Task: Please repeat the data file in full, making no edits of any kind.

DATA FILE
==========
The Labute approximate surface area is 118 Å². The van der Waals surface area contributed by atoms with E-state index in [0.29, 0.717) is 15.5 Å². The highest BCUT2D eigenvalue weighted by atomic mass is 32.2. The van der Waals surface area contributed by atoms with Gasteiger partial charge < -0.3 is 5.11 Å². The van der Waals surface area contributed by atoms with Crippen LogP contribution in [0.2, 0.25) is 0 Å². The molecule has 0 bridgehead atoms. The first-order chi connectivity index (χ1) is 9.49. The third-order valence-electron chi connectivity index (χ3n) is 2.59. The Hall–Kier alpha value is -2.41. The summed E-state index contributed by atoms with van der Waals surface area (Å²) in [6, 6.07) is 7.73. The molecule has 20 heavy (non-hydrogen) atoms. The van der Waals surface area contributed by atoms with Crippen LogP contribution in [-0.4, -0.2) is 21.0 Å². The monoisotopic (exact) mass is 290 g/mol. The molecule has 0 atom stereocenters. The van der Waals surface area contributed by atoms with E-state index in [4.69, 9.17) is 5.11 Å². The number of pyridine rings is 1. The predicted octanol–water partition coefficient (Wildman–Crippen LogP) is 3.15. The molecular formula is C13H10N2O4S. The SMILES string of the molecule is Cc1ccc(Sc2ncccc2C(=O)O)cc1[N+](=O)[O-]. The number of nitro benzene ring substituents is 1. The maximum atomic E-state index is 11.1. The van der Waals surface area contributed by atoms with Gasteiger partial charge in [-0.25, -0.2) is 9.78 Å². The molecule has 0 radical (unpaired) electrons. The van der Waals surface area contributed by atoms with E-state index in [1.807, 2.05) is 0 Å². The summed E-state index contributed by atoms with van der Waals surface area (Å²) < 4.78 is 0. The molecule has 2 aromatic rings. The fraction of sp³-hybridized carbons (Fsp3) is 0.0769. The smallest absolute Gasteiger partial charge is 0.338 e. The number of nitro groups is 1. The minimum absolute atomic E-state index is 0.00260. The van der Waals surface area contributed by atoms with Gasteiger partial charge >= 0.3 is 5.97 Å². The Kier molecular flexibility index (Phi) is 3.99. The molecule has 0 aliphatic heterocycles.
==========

The Labute approximate surface area is 118 Å². The van der Waals surface area contributed by atoms with E-state index in [0.29, 0.717) is 15.5 Å². The highest BCUT2D eigenvalue weighted by atomic mass is 32.2. The van der Waals surface area contributed by atoms with Gasteiger partial charge < -0.3 is 5.11 Å². The van der Waals surface area contributed by atoms with Crippen LogP contribution in [0.2, 0.25) is 0 Å². The molecule has 0 bridgehead atoms. The first-order chi connectivity index (χ1) is 9.49. The third-order valence-electron chi connectivity index (χ3n) is 2.59. The Hall–Kier alpha value is -2.41. The summed E-state index contributed by atoms with van der Waals surface area (Å²) in [6, 6.07) is 7.73. The molecule has 20 heavy (non-hydrogen) atoms. The van der Waals surface area contributed by atoms with Crippen LogP contribution in [-0.4, -0.2) is 21.0 Å². The monoisotopic (exact) mass is 290 g/mol. The molecule has 0 atom stereocenters. The van der Waals surface area contributed by atoms with E-state index in [4.69, 9.17) is 5.11 Å². The number of pyridine rings is 1. The predicted octanol–water partition coefficient (Wildman–Crippen LogP) is 3.15. The molecular formula is C13H10N2O4S. The SMILES string of the molecule is Cc1ccc(Sc2ncccc2C(=O)O)cc1[N+](=O)[O-]. The number of nitro benzene ring substituents is 1. The maximum atomic E-state index is 11.1. The van der Waals surface area contributed by atoms with Gasteiger partial charge in [-0.25, -0.2) is 9.78 Å². The molecule has 0 radical (unpaired) electrons. The van der Waals surface area contributed by atoms with E-state index in [1.807, 2.05) is 0 Å². The summed E-state index contributed by atoms with van der Waals surface area (Å²) < 4.78 is 0. The molecule has 2 aromatic rings. The fraction of sp³-hybridized carbons (Fsp3) is 0.0769. The smallest absolute Gasteiger partial charge is 0.338 e. The number of nitro groups is 1. The minimum absolute atomic E-state index is 0.00260. The van der Waals surface area contributed by atoms with Gasteiger partial charge >= 0.3 is 5.97 Å². The Kier molecular flexibility index (Phi) is 3.99. The molecule has 0 aliphatic heterocycles.